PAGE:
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Transporting embryos between clinics or switching fertility clinics


What happens if you’ve got embryos in one clinic, and you want to switch to another, whatever the reason would be? I’ve heard this question raised mainly in negative contexts: dissatisfaction with the current clinic, or a clinic that went bankrupt and had to find somewhere to transfer the embryos, or just to switch to a clinic with less expensive embryo annual storage rates.


Sometimes there’s no choice but to move the embryos. For example, when the embryos were created in countries in the Far East or in countries that were meant to be a temporary solution that no longer exists. In such cases, the cheapest and safest way to continue with the process is to move the embryos to a safer and more stable clinic that will be able to protect the embryos you have already created and also have a good chance of creating siblings from the same embryos, if you have already had children. It’s important to remember that in such cases the receiving country will need to confirm that the embryos comply with the regulatory conditions and with the local health standards.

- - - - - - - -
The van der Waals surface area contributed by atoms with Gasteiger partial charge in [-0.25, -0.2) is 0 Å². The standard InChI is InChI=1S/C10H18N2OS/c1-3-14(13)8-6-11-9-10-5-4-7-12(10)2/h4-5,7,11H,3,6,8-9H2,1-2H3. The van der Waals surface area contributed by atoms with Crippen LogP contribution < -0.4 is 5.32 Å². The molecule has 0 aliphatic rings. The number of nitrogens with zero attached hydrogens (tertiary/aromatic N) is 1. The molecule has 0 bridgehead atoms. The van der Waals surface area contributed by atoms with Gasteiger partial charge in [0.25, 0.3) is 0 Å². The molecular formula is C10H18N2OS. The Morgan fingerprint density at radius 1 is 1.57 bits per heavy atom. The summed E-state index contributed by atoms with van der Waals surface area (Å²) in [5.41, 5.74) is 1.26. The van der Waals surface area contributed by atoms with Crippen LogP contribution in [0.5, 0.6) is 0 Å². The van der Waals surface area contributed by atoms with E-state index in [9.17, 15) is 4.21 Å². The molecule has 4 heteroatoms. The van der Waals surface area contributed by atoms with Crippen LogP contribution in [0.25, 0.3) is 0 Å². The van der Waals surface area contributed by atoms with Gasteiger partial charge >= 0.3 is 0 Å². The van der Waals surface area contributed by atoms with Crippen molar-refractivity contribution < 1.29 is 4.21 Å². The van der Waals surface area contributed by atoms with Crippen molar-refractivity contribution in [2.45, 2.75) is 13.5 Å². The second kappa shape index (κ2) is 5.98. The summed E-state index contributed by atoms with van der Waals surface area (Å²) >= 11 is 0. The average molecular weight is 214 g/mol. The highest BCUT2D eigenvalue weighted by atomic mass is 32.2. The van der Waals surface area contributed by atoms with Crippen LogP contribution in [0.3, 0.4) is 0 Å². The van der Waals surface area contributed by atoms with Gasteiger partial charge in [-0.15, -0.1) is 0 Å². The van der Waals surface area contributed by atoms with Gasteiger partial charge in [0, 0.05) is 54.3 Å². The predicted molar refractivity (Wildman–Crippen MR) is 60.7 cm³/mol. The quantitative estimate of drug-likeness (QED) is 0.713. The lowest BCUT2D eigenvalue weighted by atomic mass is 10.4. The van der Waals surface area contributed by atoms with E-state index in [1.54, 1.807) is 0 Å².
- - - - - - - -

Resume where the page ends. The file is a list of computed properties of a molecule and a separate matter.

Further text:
If the embryos are being moved within the same country (let’s say the United States), it’s important to take into account that this type of transport costs money. Usually the sending and receiving clinics will charge something, so there will be two payments, in addition to the actual shipping.


Another important thing to know is that not every clinic would accept embryos that were created elsewhere. Mainly clinics with high success rates will not accept embryos that were created in a clinic with low success rates since the embryos may not be good enough and were not created in a sufficiently high-quality process, and they can jeopardize the success rates of the receiving clinic.

Also keep in mind that if you move your embryos you will lose the plan you had at the clinic where you created the embryos (such as a certain number of embryo transfers at no extra cost, commitment to additional cycles, and more). Moreover, the clinic you will move to will probably charge for each action separately (since they did not create the embryos there are no “all inclusive” plans, especially if the clinics are not at the same quality level).

For the most part, it’s best to try and resolve any differences with the current clinic and avoid extra expenses. If you have no other choice, make sure that you do it as carefully as possible, and that you have enough embryos as the actual transport entails risks. And of course make sure that the shipment is insured.


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